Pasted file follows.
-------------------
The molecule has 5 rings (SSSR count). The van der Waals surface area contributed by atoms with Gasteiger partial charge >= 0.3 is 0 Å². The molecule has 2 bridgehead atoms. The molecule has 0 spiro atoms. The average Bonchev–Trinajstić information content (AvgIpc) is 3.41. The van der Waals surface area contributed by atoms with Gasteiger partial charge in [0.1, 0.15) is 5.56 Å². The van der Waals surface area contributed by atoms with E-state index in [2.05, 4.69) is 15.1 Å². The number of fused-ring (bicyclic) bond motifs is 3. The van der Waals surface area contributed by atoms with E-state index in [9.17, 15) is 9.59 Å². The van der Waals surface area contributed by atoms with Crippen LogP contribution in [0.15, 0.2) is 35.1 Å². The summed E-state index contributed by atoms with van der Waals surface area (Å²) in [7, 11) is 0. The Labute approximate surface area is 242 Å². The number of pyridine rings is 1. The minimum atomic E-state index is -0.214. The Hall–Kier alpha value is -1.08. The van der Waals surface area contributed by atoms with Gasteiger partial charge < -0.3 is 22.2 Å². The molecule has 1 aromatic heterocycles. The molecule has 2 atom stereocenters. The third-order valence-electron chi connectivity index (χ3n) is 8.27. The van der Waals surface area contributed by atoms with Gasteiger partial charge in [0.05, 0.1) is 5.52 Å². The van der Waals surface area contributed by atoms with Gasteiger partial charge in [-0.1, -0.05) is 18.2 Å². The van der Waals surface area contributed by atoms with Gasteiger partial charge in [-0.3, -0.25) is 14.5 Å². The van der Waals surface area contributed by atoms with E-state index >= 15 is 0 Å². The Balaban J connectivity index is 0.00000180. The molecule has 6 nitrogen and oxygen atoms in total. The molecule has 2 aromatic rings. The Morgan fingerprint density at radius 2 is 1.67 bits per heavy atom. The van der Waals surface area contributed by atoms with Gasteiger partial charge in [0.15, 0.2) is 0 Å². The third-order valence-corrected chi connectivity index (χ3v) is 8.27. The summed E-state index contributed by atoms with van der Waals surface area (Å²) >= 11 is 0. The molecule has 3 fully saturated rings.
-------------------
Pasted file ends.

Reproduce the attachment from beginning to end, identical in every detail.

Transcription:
The molecule has 5 rings (SSSR count). The van der Waals surface area contributed by atoms with Gasteiger partial charge >= 0.3 is 0 Å². The molecule has 2 bridgehead atoms. The molecule has 0 spiro atoms. The average Bonchev–Trinajstić information content (AvgIpc) is 3.41. The van der Waals surface area contributed by atoms with Gasteiger partial charge in [0.1, 0.15) is 5.56 Å². The van der Waals surface area contributed by atoms with E-state index in [2.05, 4.69) is 15.1 Å². The number of fused-ring (bicyclic) bond motifs is 3. The van der Waals surface area contributed by atoms with E-state index in [9.17, 15) is 9.59 Å². The van der Waals surface area contributed by atoms with Crippen LogP contribution in [0.15, 0.2) is 35.1 Å². The summed E-state index contributed by atoms with van der Waals surface area (Å²) in [7, 11) is 0. The Labute approximate surface area is 242 Å². The number of pyridine rings is 1. The minimum atomic E-state index is -0.214. The Hall–Kier alpha value is -1.08. The van der Waals surface area contributed by atoms with Gasteiger partial charge < -0.3 is 22.2 Å². The molecule has 1 aromatic heterocycles. The molecule has 2 atom stereocenters. The third-order valence-electron chi connectivity index (χ3n) is 8.27. The van der Waals surface area contributed by atoms with Gasteiger partial charge in [0.05, 0.1) is 5.52 Å². The van der Waals surface area contributed by atoms with Gasteiger partial charge in [-0.1, -0.05) is 18.2 Å². The van der Waals surface area contributed by atoms with Gasteiger partial charge in [-0.3, -0.25) is 14.5 Å². The van der Waals surface area contributed by atoms with E-state index >= 15 is 0 Å². The Balaban J connectivity index is 0.00000180. The molecule has 6 nitrogen and oxygen atoms in total. The molecule has 2 aromatic rings. The Morgan fingerprint density at radius 2 is 1.67 bits per heavy atom. The van der Waals surface area contributed by atoms with Gasteiger partial charge in [0.15, 0.2) is 0 Å². The third-order valence-corrected chi connectivity index (χ3v) is 8.27. The summed E-state index contributed by atoms with van der Waals surface area (Å²) >= 11 is 0. The molecule has 3 fully saturated rings.